When we first planted our herb garden, nearly ten years ago, we planted a ‘knot’ of rosemary and lavender. In all the spaces inside the knot, we planted other herbs—a wide range of thymes, oregano, salad burnet, chives, etc. This iris was one of them (though we’ve since rescued it from being smothered in the knot). It is not a herb we ever intended to use—we just thought it was interesting. It is Iris pallida—the iris that is the source of orris root.
Orris root used to be used medicinally, but today its main attraction is its smell. It is used in perfume and potpourri, and in a Moroccan spice mix called Ras el harout.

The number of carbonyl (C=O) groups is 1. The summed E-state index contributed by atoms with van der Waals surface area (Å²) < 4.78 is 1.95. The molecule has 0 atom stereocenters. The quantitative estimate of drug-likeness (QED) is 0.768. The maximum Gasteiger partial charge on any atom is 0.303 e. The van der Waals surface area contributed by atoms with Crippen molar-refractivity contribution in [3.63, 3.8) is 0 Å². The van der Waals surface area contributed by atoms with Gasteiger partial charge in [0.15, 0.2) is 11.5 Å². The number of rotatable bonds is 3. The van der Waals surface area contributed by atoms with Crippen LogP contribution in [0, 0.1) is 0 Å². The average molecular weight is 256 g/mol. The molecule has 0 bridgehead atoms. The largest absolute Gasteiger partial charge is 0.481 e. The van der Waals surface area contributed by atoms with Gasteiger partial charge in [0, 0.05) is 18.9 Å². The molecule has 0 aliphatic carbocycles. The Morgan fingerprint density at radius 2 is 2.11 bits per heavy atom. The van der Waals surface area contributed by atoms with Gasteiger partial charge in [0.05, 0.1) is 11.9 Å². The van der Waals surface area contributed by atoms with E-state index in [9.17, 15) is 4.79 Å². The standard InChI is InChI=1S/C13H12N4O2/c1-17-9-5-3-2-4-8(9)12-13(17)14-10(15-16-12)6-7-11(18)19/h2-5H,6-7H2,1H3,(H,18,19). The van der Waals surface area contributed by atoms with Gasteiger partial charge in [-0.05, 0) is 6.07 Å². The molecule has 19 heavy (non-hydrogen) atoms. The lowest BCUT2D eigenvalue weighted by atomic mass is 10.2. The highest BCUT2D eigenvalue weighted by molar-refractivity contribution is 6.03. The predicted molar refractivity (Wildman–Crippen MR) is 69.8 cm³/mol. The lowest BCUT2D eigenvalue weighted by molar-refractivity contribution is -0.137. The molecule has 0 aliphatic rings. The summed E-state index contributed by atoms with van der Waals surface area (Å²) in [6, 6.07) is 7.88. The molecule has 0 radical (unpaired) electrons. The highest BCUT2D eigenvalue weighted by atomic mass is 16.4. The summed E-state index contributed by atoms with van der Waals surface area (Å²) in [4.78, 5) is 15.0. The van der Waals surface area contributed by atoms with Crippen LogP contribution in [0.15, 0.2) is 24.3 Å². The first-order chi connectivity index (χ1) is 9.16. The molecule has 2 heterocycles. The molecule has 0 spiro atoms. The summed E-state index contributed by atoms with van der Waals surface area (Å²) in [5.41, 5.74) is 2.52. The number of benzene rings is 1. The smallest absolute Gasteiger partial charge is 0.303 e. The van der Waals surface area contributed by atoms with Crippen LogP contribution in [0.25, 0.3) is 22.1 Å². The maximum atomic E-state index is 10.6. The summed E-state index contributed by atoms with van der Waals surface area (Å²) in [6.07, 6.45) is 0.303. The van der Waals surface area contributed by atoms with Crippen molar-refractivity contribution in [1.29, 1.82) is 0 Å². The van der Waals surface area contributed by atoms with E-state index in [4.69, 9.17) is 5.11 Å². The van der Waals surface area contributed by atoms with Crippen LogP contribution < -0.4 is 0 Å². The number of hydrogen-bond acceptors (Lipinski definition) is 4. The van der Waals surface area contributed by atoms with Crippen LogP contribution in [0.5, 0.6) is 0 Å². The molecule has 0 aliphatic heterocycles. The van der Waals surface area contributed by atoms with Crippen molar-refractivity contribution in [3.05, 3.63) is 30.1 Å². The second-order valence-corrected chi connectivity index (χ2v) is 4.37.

I love the word orris, because it’s so clearly a case of dialect confusion. Say ‘iris’ with your teeth clenched, and you’ll get ‘orris’.
I can just imagine how it happened…the doctor calls on a patient in a remote village. He examines the man, and asks the family, “What have you done for him so far?”
“We’ve given ‘im a bit of iris root.”
“What? Orris root?”
“What is orris? I’ve never heard of it.”
“It’s this plant, blue flower, grows down by the creek. I’m sure ye’ve seen it before.”
“Hm.” The doctor scribbles orris root into his notebook, and forever after iris root is known as orris root.